Irish school places proving a headache for parents of unbaptised children

But what if the child can’t get a place because he or she has not been baptised?

That is the situation that faces one family in the Republic of Ireland, where the Catholic church controls 90% of schools.

Nikki Murphy is sitting in the front-room of her house in Terenure in south Dublin playing with her four-year-old son Reuben.

His toy helicopter and trucks are scattered on the floor.

She said she has applied without success to 15 local schools – Catholic, Church of Ireland, Methodist and Jewish – for a place for Reuben.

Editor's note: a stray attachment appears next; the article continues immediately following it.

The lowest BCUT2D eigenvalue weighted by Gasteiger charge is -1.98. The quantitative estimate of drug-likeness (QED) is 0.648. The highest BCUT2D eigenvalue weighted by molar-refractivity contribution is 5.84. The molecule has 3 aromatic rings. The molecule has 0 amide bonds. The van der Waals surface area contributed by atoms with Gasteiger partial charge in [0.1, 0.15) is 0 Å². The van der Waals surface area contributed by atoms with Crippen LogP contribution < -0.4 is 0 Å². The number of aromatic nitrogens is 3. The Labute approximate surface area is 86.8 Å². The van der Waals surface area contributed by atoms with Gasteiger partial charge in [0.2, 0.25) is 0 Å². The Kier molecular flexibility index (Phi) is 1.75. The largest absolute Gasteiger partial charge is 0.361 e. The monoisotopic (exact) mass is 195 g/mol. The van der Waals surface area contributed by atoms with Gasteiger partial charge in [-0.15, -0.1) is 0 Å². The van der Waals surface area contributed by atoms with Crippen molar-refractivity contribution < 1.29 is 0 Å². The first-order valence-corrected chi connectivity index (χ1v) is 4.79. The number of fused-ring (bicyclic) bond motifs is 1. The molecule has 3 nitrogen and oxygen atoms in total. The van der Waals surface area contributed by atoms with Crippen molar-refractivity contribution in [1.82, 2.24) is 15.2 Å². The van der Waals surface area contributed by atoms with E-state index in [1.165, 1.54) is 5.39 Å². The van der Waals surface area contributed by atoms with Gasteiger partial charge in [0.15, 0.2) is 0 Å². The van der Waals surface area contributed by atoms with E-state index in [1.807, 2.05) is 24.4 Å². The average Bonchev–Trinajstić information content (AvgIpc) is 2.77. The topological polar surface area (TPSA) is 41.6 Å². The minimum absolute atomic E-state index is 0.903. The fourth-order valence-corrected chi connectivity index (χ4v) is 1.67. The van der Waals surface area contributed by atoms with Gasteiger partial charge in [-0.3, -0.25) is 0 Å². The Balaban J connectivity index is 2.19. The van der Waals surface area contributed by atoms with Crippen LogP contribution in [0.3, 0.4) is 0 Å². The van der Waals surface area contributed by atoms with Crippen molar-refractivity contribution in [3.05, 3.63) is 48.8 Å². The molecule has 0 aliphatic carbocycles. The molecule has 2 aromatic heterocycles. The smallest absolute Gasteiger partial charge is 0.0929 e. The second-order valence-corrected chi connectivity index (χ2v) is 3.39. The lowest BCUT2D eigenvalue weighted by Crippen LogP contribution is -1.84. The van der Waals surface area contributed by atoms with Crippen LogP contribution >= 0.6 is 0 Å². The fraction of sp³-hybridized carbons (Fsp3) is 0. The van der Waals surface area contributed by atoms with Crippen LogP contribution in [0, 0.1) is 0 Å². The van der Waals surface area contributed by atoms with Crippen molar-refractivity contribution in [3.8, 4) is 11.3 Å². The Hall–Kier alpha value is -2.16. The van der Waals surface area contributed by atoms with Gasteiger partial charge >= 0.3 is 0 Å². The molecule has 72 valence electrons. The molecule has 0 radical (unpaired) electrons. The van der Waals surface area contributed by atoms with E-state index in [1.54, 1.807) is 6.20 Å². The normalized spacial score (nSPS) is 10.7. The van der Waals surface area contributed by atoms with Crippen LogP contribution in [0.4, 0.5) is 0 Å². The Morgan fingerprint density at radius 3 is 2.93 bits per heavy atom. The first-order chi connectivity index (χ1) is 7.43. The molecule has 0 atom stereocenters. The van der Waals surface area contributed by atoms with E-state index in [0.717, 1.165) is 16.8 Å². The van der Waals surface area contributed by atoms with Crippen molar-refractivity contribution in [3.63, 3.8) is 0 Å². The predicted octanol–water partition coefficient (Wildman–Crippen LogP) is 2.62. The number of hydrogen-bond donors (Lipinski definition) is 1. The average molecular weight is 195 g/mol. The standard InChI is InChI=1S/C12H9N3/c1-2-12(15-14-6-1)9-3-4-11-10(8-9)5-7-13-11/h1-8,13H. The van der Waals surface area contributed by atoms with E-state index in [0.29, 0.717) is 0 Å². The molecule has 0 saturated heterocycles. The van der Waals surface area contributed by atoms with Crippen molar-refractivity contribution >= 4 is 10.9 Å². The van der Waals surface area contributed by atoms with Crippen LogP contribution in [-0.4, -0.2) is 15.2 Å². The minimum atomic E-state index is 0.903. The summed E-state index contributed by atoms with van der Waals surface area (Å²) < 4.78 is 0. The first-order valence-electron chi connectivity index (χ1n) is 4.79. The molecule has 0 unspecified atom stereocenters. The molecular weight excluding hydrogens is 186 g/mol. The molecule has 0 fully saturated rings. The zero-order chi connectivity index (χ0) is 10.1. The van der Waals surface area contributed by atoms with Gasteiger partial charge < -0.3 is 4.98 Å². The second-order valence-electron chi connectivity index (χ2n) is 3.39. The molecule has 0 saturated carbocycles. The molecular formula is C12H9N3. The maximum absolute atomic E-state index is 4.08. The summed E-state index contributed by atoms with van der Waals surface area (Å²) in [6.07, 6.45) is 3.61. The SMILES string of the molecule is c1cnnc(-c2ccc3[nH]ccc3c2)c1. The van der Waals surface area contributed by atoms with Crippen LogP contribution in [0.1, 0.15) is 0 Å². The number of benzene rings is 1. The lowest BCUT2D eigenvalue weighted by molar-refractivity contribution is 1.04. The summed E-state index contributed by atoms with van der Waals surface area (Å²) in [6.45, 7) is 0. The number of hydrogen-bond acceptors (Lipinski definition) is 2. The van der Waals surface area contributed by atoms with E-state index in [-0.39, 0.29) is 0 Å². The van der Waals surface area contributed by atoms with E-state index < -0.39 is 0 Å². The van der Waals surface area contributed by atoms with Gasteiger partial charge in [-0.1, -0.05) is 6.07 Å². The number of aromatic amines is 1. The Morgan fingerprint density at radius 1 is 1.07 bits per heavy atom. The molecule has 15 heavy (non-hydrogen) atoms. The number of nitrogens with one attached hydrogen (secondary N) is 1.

Why? Because he is not baptised and not a member of any religion in a state where the churches control 96% of all schools and give preference to their members rather than to local children.

She said: “Parents shouldn’t really have to work this hard to get a school place for their child.

“These are state-funded schools, so, we’re frustrated and very angry.

“There’s a lot of stress, anxiety and sleepless nights. We’re desperate at the moment.”

Nikki knows that the state must offer Reuben a school place, but it could be several miles away.

She said that might mean him having to stay overnight with her parents from Monday to Friday, given her and her husband’s work commitments and Dublin’s traffic.

Paddy Monahan’s seven-month old son, Cormac, is also unbaptised.

And he is also at risk of not getting a local school place.